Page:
A serial cheat and liar he may be after his confession on the Oprah Winfrey show, but there’s no denying he’s a cancer survivor. In this blog entry, I would like to elaborate on what he suffered from – cancer of the testes with spread to the brain and lungs – and the chances of survival in patients with this condition.
In October 1996, after delaying seeing a doctor and after his testes had swollen up to three times the normal size( he was also coughing up blood), he finally sought a medical consultation which confirmed that he had advanced stage three testicular cancer, of the subtype embryonal carcinoma. Worse, the cancer had already spread to the lungs and brain. Immediate surgery was done to remove the diseased testicle as well as the satellite tumors in the brain. Subsequently, chemotherapy, an essential part of the two-step treatment, was planned.
Here, instead of the standard chemotherapeutic regimen (the BEP regime), he opted for one (the VIP regime) which did not contain the drug bleomycin, which has toxic effects on the lungs and would probably have meant that his cycling career would have been finished. The course of chemotherapy finished in December 1996, and in February 1997, he was declared cancer-free, which he apparently remains to this day.
An interesting fact to note is that, prior to the surgery, he had already won two Tour de France titles. Following the cancer treatment, he was recruited by US Postals, resumed training, and was able to win the Tour de France every year from 1999 till 2005, when he officially retired.
Quite an amazing feat, even if it was tainted by the use of performance-enhancing substances. I would be hesitant to call them drugs, as the alleged substances involved (EPO, testosterone , human growth hormone, corticosteriods and blood transfusions) are all part of normal body constituents.
So, is what Armstrong the cancer survivor experiencing something out of the ordinary? Unknown to many, testicular cancer has one of the highest cure rates of all cancers – in excess of 90 percent overall; almost 100 percent if it has not spread elsewhere. Even if the cancer had spread widely, as in Armstrong’s case, the cure rate is over 80% following chemotherapy. Indeed, it is the most common form of cancer in males aged 20-39 years.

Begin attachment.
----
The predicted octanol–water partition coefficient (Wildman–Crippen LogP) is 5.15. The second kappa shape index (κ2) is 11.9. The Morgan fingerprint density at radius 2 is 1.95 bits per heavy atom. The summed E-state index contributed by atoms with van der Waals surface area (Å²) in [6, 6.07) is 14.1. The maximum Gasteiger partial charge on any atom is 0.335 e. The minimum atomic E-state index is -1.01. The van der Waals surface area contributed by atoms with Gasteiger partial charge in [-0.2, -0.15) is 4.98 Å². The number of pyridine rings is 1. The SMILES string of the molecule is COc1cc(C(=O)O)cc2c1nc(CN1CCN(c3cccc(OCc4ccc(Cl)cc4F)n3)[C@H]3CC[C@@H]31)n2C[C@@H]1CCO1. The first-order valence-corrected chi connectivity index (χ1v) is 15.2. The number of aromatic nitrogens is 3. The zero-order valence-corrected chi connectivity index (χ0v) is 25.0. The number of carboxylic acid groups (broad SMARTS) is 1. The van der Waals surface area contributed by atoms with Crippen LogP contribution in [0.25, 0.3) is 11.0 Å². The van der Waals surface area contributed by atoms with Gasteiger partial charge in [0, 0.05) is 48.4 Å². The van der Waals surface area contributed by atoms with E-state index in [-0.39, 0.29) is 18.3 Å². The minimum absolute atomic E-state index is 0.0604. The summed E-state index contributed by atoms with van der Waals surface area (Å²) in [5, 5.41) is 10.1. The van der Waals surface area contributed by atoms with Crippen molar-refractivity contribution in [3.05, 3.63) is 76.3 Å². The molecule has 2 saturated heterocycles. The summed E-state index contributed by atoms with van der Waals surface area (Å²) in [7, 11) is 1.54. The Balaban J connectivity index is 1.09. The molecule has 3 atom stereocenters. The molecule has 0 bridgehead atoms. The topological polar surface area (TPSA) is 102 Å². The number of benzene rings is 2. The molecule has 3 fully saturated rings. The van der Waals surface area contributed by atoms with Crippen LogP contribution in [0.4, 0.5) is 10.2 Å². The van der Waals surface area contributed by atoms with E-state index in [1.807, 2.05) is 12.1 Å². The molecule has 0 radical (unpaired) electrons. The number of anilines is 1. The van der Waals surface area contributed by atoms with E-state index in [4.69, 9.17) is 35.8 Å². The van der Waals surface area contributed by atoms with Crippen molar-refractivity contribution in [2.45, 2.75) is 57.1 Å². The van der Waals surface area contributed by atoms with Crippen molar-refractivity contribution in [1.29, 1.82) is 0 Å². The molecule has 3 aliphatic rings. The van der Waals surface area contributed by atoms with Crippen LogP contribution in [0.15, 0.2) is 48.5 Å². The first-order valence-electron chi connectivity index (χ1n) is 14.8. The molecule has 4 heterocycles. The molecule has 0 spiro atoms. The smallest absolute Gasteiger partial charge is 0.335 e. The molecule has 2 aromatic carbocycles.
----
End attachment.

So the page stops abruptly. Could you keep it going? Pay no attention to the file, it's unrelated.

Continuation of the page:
- Editorial: Lance Armstrong, world-class liar (denverpost.com)
- Zero Worship: Did Surviving Cancer Make Armstrong a Hero? (psychologytoday.com)
What happens when an internationally renowned child specialist working in one of the world’s best children’s hospitals is found guilty of sexually abusing young boys? The news barely made it into most of the world’s mass media 2 weeks ago..read on.
Prof Philipp Bonhoeffer, former head of cardiology at the Great Ormond Street Hospital for Children, London until 2010, was found guilty by a panel of the Medical Practitioners Tribunal Service on 21st September 2012 of sexually molesting young boys in France and Kenya. Read the full details here.
In a subseqent meeting of the Panel a few days later, it ruled that Prof Bonhoeffer’s fitness to practise was impaired by reason of misconduct and decided to erase him from the General Medical Council register, thereby barring him from practising as a doctor in the UK.
The punishment appears appropriate but some isuues need to be highlighted:
-Why did it take so long for the Panel to formalise the charges when the first reported abuse was as early as 1995?
-Was there any element of cover-up by peers or the hospital in an attempt to save face?
-Being struck off the GMC Register in the UK merely means being barred from working in that country. He is still able to practise in Belgium (where he hails from) as well as the Continent.
This case highlights once again that professionals, being placed in a privileged position as a member of the medical profession, are entrusted with certain reponsibilities for which they are beholden to uphold. When this trust is abused, mechanisms must be in place to protect this trust. The question is, are these mechanisms adequate?